UAE Unlimited’s latest exhibition Bayn: The In Between reveals the work of eight Emirati artists working in a range of creative practices that explore the transformations taking place in the UAE, writes Patrick Martin Lichty
Source: Harpers Bazaar Arabia
Bayn: The In Between, curated by Munira Al Sayegh, features the work of UAEbased artists alongside Saudi artist Manal Al Dowayan at Warehouse 421 in Abu Dhabi. It’s a collaboration between U.A.E. Unlimited and artists, curators, and institutions based in the Emirates. U.A.E Unlimited is a platform founded and supported by His Highness Sheikh Zayed Bin Sultan Bin Khalifa Al Nahyan and Bayn is produced in cooperation with Maraya Productions in Sharjah. Maya Allison, Founding Director of NYU Abu Dhabi Art Gallery, is Senior Curatorial Adviser to the project, acting as mentor to the exhibition’s curator, Munira Al Sayegh. “The vision for the future of artists in UAE is empowering,” said Shobha Pia Shamdsani, Executive Director of U.A.E. Unlimited. “To take this back to how we worked on Bayn—we asked Munira to curate an exhibition and what she created was a conceptual exhibition, giving the artists the opportunity to experiment, develop new techniques, using new mediums, to create their artworks; Sara Al Haddad’s work uses tissue paper as a new medium to crochet with her hand.” The exhibition focuses on new commissions, developed from monthly reading and discussion sessions.
The artists in the exhibition employ techniques and disciplines that explore this “in-betweenness” as the UAE evolves and grows. Artists in the show include Emirati sound artist Maytha Al Shamsi, Syrian landscape artist Talin Hazbar, Emirati illustrator Talal Al Ansari, Bahraini-American documentarian Nasser Al Zayani, Emirati textile artist Sara Al Haddad, Iraqi designer Hatem Hatem, Emirati multi-media artist Asma Al Ahmed, and Jordanian portrait artist Saif Mhaisen. Each express this ‘liminality’ through research, refl ection, and recreation of their situations from intimate to grand scales, from the construction of mountains to soundscapes of thought.
Bayn: The In Between comes at an important time in the cultural life of the UAE. In the past two years, as there has been an intense conversation about its past and future. Last year’s Global Art Forum at Art Dubai dealt with the notion of “The Future Was.” Last February, 1980-Today: Exhibitions in the United Arab Emirates was an important retrospective on the development of contemporary art in the UAE. It was commissioned by the Salama bint Hamdan Al Nahyan Foundation and supported by the UAE Ministry of Culture, Youth and Community Development. In February 2017, Old is Gold, a conversation involving current Emirati artists considering Hassan Sharif and “the fi ve” at DUCTAC, and But We Cannot See Them: Tracing a UAE Art Community, 1988-2008 at NYU Abu Dhabi refl ected deeply on this lineage as well. All create a context for the discussion of the present. Curator Munira Al Sayegh is aware of the prescient nature of this exhibition, “We are in a crucial, transitional time. The UAE is in a process of self-refl ection about its identity as well as an outward assessment about its role as a part of the global cultural community.” Therefore, more than anything else, Bayn: The In Between sees the conversation of the past, and the future, and places itself in the present—the ‘in between’.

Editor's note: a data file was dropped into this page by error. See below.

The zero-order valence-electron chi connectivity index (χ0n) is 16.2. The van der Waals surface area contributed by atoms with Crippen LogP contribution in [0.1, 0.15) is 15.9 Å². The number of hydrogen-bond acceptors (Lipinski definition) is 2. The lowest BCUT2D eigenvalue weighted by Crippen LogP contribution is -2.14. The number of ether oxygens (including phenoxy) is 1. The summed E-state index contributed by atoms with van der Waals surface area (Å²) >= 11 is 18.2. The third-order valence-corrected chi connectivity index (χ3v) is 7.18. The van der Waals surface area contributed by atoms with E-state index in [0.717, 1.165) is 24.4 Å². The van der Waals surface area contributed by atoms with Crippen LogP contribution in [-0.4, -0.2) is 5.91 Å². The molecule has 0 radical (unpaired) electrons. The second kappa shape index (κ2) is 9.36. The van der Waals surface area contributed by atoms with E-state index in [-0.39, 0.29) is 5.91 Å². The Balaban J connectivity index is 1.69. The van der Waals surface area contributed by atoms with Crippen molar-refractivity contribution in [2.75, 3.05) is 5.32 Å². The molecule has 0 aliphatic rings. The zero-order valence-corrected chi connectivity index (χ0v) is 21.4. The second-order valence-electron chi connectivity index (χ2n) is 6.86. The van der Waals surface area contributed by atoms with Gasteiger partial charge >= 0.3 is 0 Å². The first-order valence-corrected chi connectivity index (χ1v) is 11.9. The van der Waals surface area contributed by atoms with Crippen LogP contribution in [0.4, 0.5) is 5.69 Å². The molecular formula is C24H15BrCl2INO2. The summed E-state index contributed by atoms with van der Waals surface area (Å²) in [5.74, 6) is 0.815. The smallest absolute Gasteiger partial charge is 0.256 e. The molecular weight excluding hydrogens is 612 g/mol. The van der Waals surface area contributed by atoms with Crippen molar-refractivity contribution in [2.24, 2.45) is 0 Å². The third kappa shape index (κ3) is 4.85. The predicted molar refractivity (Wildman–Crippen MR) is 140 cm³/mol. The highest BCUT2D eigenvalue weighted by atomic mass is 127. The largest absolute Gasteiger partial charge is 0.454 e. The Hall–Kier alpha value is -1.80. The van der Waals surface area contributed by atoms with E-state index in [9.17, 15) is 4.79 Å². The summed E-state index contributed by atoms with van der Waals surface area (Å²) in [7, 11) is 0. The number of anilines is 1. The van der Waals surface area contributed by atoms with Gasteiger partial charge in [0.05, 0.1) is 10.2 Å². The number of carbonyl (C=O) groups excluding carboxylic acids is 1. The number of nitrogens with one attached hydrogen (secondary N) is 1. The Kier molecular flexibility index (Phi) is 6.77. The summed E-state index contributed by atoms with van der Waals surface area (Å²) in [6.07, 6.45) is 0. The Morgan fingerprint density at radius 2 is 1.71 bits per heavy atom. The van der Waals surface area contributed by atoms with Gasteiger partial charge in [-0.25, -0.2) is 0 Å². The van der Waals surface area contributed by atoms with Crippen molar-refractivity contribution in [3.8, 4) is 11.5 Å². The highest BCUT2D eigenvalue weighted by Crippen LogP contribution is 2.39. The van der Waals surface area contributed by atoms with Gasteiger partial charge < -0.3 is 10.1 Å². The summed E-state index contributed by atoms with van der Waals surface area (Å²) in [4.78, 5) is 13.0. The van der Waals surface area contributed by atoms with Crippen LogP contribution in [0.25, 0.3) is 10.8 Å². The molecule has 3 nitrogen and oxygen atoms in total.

Talin Hazbar’s work investigates architecture and landscape through the elements that constitute it. A Syrian graduate of the American University of Sharjah, her works manipulate material and process. Her To the Desert works used industrial robots to make forms in sand, then used materials to solidify these processes. For her U.A.E. Unlimited work, Accumulation, she worked with Sharjah fi shermen and their gargoor (traditional dome-shaped fish cages). “These fi shermen usually clean these at sea, but I saw one doing it on the shore, and this was very interesting for me,” she says. “To see the accumulation of barnacles, weed, sponges that had collected on the form of the gargoor represented a process that was very interesting as identifi ed with it personally.” At the exhibition, curator Munira Al Sayegh explained that for Hazbar, the gargoor is a skeletal shape which the environment covers over time. This is a metaphor for the artist’s life; she is Syrian “to her bones”, but being in the UAE has created layers of experience that ‘clothe’ her, like the sea’s overlay of life on the traps.
Talal Al Ansari uses an industrial metaphor for the evolution of the UAE. The Factory of Men is based on an anecdote about the founder of the UAE, Sheikh Zayed bin Sultan Al Nahyan, regarding the nature of factories and the construction of the nation. During a discussion about the importance of the building of factories, Sheikh Zayed wanted to change the subject, as he felt that this was not the point of building the nation. Al Ansari’s work creates a playful vision of a manufacturing process, from the extraction of oil, a refi nery in the letters “Allah”, with beams of sunlight coming down from above, to a production line where the final product (a human heart) lies.“Now is the state of transition,” Al Ansari states, “And we of the UAE are engaged in the development of what we have been given to continue building a great nation.”
Bayn: The In Between, through U.A.E. Unlimited, brings UAE-based artists, curators, and institutions together to refl ect upon the present moment that is emerging while the past is investigated and the future unfolds before us. “We stand ‘in between’ the future and the past as we look forward and determine our distinct cultural path as part of a global conversation, and this exhibition contributes to that,” says Al Sayegh. And as the UAE continues to evolve in this crucial time of transition, exhibitions such as Bayn: The In Between will act as a record of this moment for the present for future times.